FIG. 2 shows that the storage method of class C5 of which an instance is to be pocketed first calls the storage method of class C4 (step 1 in the figure). At this stage the index parameter with which the storage method is called has the value 1.
The method of the invention does not depend in any way on the order in which the storage methods of the parent classes are called. In this example the storage method of class C3 could have been called first without the result being different in any way.
Similarly, the storage method of class C4 calls the storage method of class C1, for example, with an index parameter value of 2 (step 2).
Class C1 does not have any ancestors. The recursive call therefore ceases and the method executes its subsequent steps.
The subsequent steps can be implemented in various ways. In one particular implementation the packet has two parts in succession, namely a first part called the address block (A) and a second part called the body (B). This implementation is described hereinafter but other implementations are possible, in particular with the first and second parts in reverse order.
Step 3 in FIG. 3 consists in storing in the address block the address of the first free part of the body of the packet. The area of the address block in which said address must be written is determined by the index parameter.
In the concrete example described here, the index value is 2. Also, the area can be that whose address relative to the start of the address block has the value 2 (which is the third area because the process started from address 0).
The address to write in this area is that of the first free part of the body of the packet, which here is the address of the start of the body (B).
Step 4 consists in copying the values of the attributes specific to the current class, i.e. to class C1, starting from this latter address. The value of the attribute “a” is therefore stored from that address. An identifier of the current class (i.e. class C1) is also stored to enable depacketing of the packet.
The storage method of class C1 then terminates and execution of the storage method of class C4 resumes.
FIG. 4 shows the subsequent steps of this implementation of the invention. Step 5 represents termination of the storage method of class C1 and calling of the storage method of class C5 by the storage method of class C4.
The index parameter is incremented again when the storage method of class C2 is called and therefore has the value 3.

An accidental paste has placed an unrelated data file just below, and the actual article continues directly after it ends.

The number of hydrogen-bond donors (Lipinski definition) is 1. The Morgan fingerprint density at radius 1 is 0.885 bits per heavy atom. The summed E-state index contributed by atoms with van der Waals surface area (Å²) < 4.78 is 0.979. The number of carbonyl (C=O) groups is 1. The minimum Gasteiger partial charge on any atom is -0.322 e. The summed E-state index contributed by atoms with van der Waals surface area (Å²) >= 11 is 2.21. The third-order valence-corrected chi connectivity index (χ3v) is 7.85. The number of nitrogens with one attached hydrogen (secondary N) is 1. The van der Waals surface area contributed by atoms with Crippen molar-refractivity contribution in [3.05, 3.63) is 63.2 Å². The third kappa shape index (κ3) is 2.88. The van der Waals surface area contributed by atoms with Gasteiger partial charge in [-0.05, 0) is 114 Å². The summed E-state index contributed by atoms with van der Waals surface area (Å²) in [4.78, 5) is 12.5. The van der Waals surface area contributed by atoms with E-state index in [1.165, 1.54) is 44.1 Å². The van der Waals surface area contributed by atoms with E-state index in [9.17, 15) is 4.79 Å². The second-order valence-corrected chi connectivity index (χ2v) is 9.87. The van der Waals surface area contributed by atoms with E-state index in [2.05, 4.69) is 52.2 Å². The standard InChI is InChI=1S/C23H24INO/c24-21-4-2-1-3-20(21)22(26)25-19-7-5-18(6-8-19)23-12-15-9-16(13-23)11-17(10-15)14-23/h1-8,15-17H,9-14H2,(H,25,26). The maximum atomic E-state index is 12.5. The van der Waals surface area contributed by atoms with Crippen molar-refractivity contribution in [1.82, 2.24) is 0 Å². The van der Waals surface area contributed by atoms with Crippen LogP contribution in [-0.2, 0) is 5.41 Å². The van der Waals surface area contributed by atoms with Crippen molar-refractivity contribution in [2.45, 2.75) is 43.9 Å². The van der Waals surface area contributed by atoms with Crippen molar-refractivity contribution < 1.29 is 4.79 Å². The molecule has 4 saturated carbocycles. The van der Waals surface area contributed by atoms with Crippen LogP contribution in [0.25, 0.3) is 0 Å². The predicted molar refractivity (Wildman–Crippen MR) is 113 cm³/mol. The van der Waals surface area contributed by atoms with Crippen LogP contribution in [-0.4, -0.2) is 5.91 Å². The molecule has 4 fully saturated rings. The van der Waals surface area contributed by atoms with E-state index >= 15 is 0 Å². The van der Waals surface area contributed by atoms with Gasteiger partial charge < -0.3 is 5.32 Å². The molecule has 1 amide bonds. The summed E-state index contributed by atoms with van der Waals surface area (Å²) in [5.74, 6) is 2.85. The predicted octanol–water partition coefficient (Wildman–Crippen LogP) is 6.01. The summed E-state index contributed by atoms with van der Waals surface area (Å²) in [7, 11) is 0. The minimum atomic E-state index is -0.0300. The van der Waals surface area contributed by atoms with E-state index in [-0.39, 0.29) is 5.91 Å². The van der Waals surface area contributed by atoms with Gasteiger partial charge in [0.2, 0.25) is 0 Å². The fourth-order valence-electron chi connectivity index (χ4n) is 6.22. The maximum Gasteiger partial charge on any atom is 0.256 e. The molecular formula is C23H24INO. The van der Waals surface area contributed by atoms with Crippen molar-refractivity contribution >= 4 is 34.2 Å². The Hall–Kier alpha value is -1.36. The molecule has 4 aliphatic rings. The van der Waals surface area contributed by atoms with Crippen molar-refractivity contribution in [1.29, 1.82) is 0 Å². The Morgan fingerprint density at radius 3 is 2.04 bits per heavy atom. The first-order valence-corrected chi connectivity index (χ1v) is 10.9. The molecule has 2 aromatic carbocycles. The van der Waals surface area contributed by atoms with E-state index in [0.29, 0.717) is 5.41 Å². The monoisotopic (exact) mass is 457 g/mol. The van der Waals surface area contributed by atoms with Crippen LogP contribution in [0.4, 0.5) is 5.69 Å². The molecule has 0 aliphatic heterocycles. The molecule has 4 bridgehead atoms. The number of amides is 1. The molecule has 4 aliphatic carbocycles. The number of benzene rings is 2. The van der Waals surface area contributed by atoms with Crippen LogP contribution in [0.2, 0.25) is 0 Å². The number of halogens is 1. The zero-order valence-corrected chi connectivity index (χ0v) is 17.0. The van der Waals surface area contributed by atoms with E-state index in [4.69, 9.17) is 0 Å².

As previously, the value of the first free address of the body (B) of the packet is stored in the appropriate area of the address block (A) (step 6).
The first free address of the body of the packet is that of the start of the body plus the size of the data formed by the attributes of class C1 and the identifier of class C1.
The appropriate area of the address block is that identified by the index parameter, which is the fourth area.
After the attributes and the identifier of class C2 have been stored in the appropriate part of the body (step 7) the storage method of class C2 terminates and the storage method of class C4 can continue.
The subsequent steps of application of the method of the invention to the proposed example will not be described further because they will be evident to the skilled person.
The packets formed by the process just described are depacketed in a fairly similar manner. The aim of the depacketing is to read the data contained in a packet in order to recreate the object.
Thus the class corresponding to the object to be depacketed is determined. As previously indicated, an identifier of that class can be stored in a header of the packet and the class can be determined by reading the identifier.
The builder of that class is then called.
The next step is to call the builders of the parent classes of the class corresponding to the object using an index parameter value coherent with that used by the storage method.
Coherence can be achieved by using a rule to call the builders of parent classes. For example, the parent classes to the right in the inheritance tree can be called first and those on the left last.
The next step is to read another address, known as the data address, at the location determined by the index parameter.
This address points to an area in the body (B) of the packet that contains the data specific to the current class.
The next step is therefore to read that data and to assign it to the object being created.
As previously explained in connection with storing the object, the recursive call mechanism is such that all classes of the inheritance tree are covered.
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|U.S. Classification||709/238, 709/201, 707/999.01, 707/999.1|
|Feb 9, 1999||AS||Assignment|
Owner name: ALCATEL, FRANCE
Free format text: ASSIGNMENT OF ASSIGNORS INTEREST;ASSIGNORS:THEODORA, ERIC;AIDAN, BRUNO;REEL/FRAME:010003/0741
Effective date: 19981228
|Feb 24, 2006||FPAY||Fee payment|
Year of fee payment: 4
|Apr 12, 2010||REMI||Maintenance fee reminder mailed|
|Sep 3, 2010||LAPS||Lapse for failure to pay maintenance fees|
|Oct 26, 2010||FP||Expired due to failure to pay maintenance fee|
Effective date: 20100903